Scripps Institution of Oceanography becomes affiliated with the University of California. Scripps is one of the world's leading marine research centers and is located in La Jolla, California, just north of San Diego. This merger with the University of California allows the institute to expand its scope to include studies of the physics, chemistry, geology, biology, and climate of Earth.
April 27, 1914
First Acoustic Exploration of the Sea Floor
Canadian inventor Reginald Fessenden uses an oscillator to bounce sound waves between an iceberg and the sea floor. This test marks the beginning of acoustic exploration of the sea. This technology will eventually lead to the development of sonar, allowing submarines to signal each other and allowing ships to detect icebergs.
April 15, 1912
The White Star Liner RMS Titanic sinks after striking an iceberg in the North Atlantic Ocean. Over 1,500 passengers lose their lives during one of the worst peacetime maritime disasters in history. This terrible tragedy leads to a concerted effort to devise an acoustic means of discovering objects in the water ahead of a moving vessel.
Mapping the Ocean Floor
The German vessel Meteor sails around the Atlantic Ocean taking detailed measurements of the ocean floor using echosounding equipment. These voyages reveal new information about the shape and structure of the ocean floor.
Woods Hole Oceanographic Institution
In Cape Cod, Massachusetts, the Woods Hole Oceanographic Institution is founded. This private, nonprofit higher education facility will eventually become one of the world's leading oceanographic research institutions.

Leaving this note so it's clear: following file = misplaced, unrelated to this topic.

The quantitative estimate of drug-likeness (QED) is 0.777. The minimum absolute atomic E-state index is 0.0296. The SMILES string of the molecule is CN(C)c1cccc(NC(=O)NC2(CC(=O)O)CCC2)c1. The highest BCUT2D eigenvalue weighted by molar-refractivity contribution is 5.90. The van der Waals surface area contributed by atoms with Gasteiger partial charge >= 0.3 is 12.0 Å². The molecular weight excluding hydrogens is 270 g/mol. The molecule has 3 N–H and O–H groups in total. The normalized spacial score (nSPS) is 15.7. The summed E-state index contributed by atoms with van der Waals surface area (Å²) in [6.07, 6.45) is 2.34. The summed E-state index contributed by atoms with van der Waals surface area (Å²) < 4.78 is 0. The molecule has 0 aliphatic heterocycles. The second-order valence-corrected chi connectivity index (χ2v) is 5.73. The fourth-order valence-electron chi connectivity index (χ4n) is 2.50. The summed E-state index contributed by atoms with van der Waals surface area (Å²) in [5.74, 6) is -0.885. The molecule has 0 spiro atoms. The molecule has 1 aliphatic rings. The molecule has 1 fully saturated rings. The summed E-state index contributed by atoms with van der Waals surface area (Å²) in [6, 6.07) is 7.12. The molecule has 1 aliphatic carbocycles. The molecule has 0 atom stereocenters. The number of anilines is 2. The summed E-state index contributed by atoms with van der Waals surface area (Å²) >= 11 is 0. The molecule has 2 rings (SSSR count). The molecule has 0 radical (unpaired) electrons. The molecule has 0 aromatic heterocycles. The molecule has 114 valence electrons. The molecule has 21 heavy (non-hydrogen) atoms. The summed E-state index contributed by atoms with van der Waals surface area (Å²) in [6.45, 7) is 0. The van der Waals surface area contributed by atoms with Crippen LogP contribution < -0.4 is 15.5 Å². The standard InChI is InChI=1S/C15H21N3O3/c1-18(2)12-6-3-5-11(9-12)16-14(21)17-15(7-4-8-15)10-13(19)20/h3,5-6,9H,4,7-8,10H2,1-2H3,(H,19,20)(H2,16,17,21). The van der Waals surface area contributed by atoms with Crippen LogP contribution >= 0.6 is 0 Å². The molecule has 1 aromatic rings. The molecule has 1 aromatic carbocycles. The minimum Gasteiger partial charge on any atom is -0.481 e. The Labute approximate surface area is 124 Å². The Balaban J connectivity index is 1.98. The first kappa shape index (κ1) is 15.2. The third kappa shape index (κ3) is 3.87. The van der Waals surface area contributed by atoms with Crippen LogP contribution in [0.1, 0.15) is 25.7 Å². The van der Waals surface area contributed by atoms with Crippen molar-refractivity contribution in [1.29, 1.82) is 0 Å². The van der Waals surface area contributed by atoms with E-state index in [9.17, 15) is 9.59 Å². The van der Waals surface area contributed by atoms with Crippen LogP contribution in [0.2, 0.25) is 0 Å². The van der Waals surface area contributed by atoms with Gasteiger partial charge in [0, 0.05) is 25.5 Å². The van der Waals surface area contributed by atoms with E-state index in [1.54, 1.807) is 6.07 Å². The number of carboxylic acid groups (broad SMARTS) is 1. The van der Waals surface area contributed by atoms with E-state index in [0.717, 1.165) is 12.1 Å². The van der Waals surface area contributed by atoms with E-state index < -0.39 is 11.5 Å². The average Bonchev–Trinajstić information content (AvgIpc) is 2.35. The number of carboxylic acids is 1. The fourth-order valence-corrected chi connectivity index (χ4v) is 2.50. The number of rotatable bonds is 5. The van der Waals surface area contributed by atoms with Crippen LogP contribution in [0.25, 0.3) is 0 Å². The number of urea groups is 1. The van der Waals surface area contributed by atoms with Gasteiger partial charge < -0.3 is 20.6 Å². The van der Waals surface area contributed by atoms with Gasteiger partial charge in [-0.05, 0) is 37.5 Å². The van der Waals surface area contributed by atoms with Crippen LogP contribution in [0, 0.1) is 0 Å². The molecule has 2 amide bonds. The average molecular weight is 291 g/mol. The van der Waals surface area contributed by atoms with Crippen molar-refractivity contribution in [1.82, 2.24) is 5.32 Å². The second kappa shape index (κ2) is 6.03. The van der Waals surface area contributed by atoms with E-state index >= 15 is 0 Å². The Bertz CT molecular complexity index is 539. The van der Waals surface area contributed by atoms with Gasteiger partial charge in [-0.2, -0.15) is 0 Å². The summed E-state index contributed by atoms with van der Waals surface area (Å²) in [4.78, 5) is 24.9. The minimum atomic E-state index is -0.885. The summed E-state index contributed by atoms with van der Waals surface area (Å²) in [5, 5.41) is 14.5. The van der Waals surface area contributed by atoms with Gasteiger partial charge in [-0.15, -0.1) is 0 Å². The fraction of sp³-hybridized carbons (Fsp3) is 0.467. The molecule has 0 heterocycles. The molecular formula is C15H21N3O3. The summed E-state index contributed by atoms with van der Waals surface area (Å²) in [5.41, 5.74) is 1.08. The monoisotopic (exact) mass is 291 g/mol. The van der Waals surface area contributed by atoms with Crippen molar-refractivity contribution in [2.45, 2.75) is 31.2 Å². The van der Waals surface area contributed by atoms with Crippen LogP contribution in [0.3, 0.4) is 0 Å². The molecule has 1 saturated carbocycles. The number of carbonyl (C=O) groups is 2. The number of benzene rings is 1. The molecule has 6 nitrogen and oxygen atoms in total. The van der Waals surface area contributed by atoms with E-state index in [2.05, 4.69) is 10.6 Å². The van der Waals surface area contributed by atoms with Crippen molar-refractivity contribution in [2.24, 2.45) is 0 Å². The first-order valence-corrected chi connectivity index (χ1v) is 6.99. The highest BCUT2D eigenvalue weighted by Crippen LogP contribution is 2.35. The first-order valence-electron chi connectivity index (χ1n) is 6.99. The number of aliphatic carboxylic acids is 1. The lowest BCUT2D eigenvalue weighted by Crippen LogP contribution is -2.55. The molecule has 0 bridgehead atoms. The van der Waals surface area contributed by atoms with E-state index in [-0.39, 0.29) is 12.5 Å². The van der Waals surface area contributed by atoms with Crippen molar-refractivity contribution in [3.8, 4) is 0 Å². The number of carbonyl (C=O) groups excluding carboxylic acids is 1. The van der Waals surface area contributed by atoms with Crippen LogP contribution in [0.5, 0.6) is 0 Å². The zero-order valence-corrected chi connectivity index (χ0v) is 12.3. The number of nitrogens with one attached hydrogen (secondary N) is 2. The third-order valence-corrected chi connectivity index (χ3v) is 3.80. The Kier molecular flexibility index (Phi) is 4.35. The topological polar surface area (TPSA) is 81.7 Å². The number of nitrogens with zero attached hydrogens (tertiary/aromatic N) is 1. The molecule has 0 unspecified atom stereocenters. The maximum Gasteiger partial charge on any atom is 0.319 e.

First Deep Ocean Dive
William Beebe and Otis Barton embark on a deep sea expedition in a tethered sphere known as a bathysphere. They reach a depth of a 3,000 feet (914 meters) off the coast of Bermuda and discover a previously unseen world of bizarre, luminescent creatures.
Researchers at the Coast and Geodetic Survey invent an automatic telemetering radio sonobuoy. This instrument eliminates the need for manned station ships during Radio Acoustic Ranging (RAR) navigation operations. This sonobuoy is considered to be the first offshore moored telemetering instruments. These buoys weigh 700 pounds (317.5 kg) and can be deployed or recovered by Coast and Geodetic Survey ships in only five minutes.
Geophysicist and oceanographer Athelstan Spilhaus invents the bathythermograph. It is a is a small torpedo-shaped device that holds a temperature sensor and a transducer to detect changes in water temperature versus depth down to a depth of approximately 935 feet (285 meters). The invention's name stands the test of time, and is still in use today.
Live Coelacanth Discovered
Fishermen off the coast of South Africa pull up a five-foot fish later identified as a coelacanth. This fish is a true living fossil thought to be extinct since the days of the dinosaurs. Since this discovery was made, several other live coelacanth have been discovered in African coastal waters and some have been photographed in their underwater habitat.
World War II Research
During World War II, electronic navigation systems are developed for precision bombing. A few years later, the Coast and Geodetic Survey conducts its first hydrographic surveys using these systems. Research during the war leads to many new tools for ocean exploration, including deep-ocean camera systems, early magnetometers, sidescan sonar instruments, and early technology for guiding Remotely Operated Vehicles (ROVs).
Underwater explorers Jacques Cousteau and Emile Gagnan develop the first modern scuba system. They modify a breathing regulator to create the Aqua-Lung. This ground breaking invention allows divers to stay underwater for extended periods and more effectively explore the ocean realm. This single event revolutionizes the science of underwater exploration.
First Untethered Deep Water Craft
Swiss physicist Auguste Piccard dives in his newly designed vehicle called a bathyscaphe. Known as FRNS-2, it is the first untethered craft to carry people into the deep waters of the ocean. It sets several world diving records, beating those of the bathyspheres, since no unwieldy cable is required for diving. Piccard's son, Jacques Piccard, would soon take the bathyscaphe to the deepest point in the ocean.